Hello guys! Welcome back to Kevin’s Blog.
Last week, I have mentioned the 3D Printing Nerd channel in blog <<Ender 7 The real high-speed FDM printer>>. The interesting thing is that there is no successful print at the end of the live stream. That was a sad story.
However, this morning, I saw Joel post a new video that is <<I FIXED the Ender 7!>>
In this video, Joel talked about three main issue on Ender 7. Becically, I am agree with him but I would like put some my onwn ideas about Joel’s opionins.
The first thing is that the bed mechanism. As the pictures I attached below, there are four metal brackets for the hot bed.
The yellow one it connected with the lead screw and also connected with the hot bed bracket by 4 screws to offer the power for upward or downward.
The green one is the hot bed bracket. The bracket indicated in blue and red got one on each side. The blue, red and green brackets connected with each other by screws. so relatively speaking, they’re one piece bracket.
But the problem is that they are mounted by screws and the right blue and red brackets are separated from the left blue and red brackets. They are both mounted on the hotbed bracket (Green one). So if there is one part that significantly bends, that will be a start of a nightmare.
From a manufacturing point of view, it is very expensive to make these into a whole piece. So as Joel mentioned that, ok, it not the end of the world. Because it does not matter where are these metal brackets are, as long as you can level the bed against the plane that the nozzle is riding in X and Y.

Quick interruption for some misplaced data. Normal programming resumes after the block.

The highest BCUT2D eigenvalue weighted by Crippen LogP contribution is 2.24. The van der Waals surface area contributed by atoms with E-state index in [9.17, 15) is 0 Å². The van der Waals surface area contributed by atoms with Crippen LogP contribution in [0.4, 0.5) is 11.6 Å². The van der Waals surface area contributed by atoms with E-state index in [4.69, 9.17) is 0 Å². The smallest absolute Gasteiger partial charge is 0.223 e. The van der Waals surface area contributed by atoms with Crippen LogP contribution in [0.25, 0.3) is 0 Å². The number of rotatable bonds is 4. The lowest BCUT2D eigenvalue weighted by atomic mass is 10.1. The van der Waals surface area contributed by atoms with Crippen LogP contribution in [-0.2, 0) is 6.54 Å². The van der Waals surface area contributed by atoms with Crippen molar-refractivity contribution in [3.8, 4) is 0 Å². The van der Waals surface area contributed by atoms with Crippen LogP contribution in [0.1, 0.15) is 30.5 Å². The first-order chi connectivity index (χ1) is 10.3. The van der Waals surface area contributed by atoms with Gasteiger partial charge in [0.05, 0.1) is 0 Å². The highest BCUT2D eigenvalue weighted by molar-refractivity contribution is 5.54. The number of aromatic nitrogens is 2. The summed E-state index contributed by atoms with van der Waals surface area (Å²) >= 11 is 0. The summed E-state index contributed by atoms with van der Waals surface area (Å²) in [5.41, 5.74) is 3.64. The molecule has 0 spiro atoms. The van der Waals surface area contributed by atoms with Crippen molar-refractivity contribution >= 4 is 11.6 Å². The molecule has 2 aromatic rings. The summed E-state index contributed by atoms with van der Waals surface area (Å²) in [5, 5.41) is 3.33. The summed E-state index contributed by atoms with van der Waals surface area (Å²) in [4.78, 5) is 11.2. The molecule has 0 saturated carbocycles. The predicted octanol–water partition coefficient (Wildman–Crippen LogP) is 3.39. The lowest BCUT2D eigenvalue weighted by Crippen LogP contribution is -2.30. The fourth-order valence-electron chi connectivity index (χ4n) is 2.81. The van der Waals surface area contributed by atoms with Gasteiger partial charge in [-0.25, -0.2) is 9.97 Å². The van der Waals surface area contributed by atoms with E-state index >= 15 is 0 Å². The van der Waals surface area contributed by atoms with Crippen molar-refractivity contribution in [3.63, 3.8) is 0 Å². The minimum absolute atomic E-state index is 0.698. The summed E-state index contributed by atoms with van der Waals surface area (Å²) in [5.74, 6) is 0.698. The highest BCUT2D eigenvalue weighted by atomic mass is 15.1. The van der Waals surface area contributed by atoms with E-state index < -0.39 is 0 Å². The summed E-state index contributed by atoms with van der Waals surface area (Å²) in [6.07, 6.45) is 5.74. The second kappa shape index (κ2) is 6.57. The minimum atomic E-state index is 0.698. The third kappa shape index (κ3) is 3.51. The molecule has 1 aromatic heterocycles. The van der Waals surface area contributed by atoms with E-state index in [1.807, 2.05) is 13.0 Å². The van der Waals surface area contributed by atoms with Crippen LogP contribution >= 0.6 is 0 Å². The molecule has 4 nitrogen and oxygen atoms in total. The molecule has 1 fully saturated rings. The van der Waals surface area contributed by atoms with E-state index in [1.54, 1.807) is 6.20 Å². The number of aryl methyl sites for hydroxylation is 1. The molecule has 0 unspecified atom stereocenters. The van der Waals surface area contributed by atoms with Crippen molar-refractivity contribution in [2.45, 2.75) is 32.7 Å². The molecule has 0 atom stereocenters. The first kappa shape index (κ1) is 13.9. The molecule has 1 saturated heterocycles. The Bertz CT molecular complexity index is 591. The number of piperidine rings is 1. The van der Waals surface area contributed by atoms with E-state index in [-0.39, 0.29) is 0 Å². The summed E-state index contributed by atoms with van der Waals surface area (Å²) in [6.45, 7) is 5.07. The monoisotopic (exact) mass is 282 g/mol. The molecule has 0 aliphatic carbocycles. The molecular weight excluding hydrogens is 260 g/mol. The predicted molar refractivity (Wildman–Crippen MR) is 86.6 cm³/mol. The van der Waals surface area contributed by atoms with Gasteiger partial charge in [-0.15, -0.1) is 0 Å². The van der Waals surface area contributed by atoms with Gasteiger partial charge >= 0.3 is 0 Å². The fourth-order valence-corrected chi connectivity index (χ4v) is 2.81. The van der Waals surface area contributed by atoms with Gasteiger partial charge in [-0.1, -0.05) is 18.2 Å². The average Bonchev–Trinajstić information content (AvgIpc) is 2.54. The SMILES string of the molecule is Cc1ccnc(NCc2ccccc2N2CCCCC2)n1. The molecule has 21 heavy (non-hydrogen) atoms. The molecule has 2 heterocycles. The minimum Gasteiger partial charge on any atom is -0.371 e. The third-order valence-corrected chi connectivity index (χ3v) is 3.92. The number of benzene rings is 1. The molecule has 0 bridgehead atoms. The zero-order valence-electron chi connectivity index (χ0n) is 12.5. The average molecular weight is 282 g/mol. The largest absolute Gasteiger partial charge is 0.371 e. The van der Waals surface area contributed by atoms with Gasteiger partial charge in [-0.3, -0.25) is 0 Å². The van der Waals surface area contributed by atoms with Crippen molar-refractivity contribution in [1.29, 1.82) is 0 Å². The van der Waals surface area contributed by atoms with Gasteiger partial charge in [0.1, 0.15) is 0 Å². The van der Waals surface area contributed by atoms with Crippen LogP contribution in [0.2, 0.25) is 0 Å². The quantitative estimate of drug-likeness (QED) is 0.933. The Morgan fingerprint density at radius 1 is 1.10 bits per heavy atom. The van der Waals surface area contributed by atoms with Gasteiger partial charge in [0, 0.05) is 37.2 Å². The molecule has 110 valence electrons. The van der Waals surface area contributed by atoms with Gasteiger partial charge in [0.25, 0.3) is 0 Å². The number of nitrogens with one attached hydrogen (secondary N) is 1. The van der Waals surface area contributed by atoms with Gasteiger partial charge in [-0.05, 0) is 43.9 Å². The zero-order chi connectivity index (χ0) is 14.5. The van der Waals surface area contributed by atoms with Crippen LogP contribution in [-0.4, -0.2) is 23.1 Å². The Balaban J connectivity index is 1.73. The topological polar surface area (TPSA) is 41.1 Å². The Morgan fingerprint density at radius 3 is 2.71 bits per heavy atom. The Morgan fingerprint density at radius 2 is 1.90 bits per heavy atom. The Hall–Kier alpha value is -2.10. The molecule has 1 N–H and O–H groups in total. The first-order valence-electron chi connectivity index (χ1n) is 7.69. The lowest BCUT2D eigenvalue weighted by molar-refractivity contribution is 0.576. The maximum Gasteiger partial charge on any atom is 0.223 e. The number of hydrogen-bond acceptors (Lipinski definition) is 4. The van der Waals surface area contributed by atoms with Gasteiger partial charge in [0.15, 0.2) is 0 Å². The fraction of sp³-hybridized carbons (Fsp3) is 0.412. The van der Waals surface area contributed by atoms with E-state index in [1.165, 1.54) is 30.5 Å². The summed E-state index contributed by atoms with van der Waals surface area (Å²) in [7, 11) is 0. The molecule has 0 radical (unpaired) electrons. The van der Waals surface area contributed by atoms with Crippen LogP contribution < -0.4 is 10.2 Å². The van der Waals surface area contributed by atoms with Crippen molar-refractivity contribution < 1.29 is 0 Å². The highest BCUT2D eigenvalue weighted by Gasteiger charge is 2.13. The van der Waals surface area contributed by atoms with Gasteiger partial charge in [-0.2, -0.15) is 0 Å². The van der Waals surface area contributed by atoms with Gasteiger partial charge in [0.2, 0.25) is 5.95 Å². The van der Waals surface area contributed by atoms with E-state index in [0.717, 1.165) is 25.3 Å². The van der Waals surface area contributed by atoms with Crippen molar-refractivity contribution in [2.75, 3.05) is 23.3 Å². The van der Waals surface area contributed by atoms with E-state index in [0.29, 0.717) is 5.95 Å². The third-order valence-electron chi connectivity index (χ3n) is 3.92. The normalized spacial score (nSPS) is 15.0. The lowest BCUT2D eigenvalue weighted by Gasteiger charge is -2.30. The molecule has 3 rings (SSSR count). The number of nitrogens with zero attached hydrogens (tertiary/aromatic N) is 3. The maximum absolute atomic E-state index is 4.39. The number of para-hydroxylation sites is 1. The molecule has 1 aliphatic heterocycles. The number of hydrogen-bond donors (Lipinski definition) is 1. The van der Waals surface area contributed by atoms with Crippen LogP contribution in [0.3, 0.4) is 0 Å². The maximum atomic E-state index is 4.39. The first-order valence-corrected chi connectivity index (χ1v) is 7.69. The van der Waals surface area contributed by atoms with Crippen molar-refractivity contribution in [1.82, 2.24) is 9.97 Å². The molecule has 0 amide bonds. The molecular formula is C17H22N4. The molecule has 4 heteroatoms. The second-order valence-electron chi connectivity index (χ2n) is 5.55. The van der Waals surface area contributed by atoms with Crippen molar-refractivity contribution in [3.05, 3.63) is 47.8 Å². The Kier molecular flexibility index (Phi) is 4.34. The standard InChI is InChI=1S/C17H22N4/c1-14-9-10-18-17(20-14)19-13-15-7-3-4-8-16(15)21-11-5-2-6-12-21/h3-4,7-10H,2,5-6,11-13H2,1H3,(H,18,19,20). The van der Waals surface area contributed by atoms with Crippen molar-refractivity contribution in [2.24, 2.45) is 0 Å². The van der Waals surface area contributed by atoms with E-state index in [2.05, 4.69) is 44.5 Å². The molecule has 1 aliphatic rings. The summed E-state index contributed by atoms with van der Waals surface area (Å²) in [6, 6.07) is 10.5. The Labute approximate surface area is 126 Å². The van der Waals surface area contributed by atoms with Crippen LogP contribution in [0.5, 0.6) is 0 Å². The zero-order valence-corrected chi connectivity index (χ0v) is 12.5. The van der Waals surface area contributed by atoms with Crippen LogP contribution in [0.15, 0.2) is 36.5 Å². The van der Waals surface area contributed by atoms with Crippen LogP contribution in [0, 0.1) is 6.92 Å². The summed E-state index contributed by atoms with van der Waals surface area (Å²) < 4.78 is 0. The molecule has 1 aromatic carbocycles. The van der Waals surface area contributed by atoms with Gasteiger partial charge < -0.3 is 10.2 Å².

The leveling nut
However sometimes when the brackets are tilted too far, the spring at bottom of the bed does not have enough travel to make the bed leveled. So it is very important to know how to adjust the leveling screw. This is the second part you have to understand for Ender 7.
When you find the springs do not have enough travel to leveling the bed, you have to consider adjusting the leveling nut to a right height to hit the sensor. And I think this may be the reason that Joel did not make the bed leveled to get a successful prints in live stream.
Change the design of the top frame?
The third issue Joel talked about is the most interesting part of the video. Joel violently dismantled the front section of the top frame of the printer as he thinks that piece is not needed and totally useless. The more important that is that piece gets in the way it obstructs the view and it makes it more difficult to level the bed.
Poor Ender 7! But I think the result is good. After Joel cut the front of the printer, it becomes easlier to see the printing process.
But from a manufacturing point of view, I can not agree with the opinion of Joel. I have been in the injection molding industry for some years, so I clearly know that for the top plastic frame, missing the front section will not save much cost for the mold. It can only save some 25% money for material for molding the plastic top. However, how many pieces would Creality need for Ender 7? I do not think it will be too much.
The most important thing is that we can cut the front section doee not mean we can injection it without the front section missing.
Here is a very similar part that has the same structure. Mold flow analysis said that the product deformation can be very serious on this kind of part that there is no support on one side. So, if the front is missing from the design, it may cause more serious quality problems on the plastic top. So during the manufacturing process, we can’t change the design as Joel suggested.
Of course, I am not saying that you can not cut it. You can cut if as what Joel did and I also think that is a great way to have better views. I am saying that Creality can not miss the front part when they molding the plastic top.
However, please remember that you better cut it when the top frame is installed on three bars！If the position of the screw hole is moved due to deformation, it will not be possible to install the top back.
This is my own opinion on this intersting video. Glad to see that Joel fixed the Ender 7 and thanks for reading this article.
Have a nice day and enjoy your printing!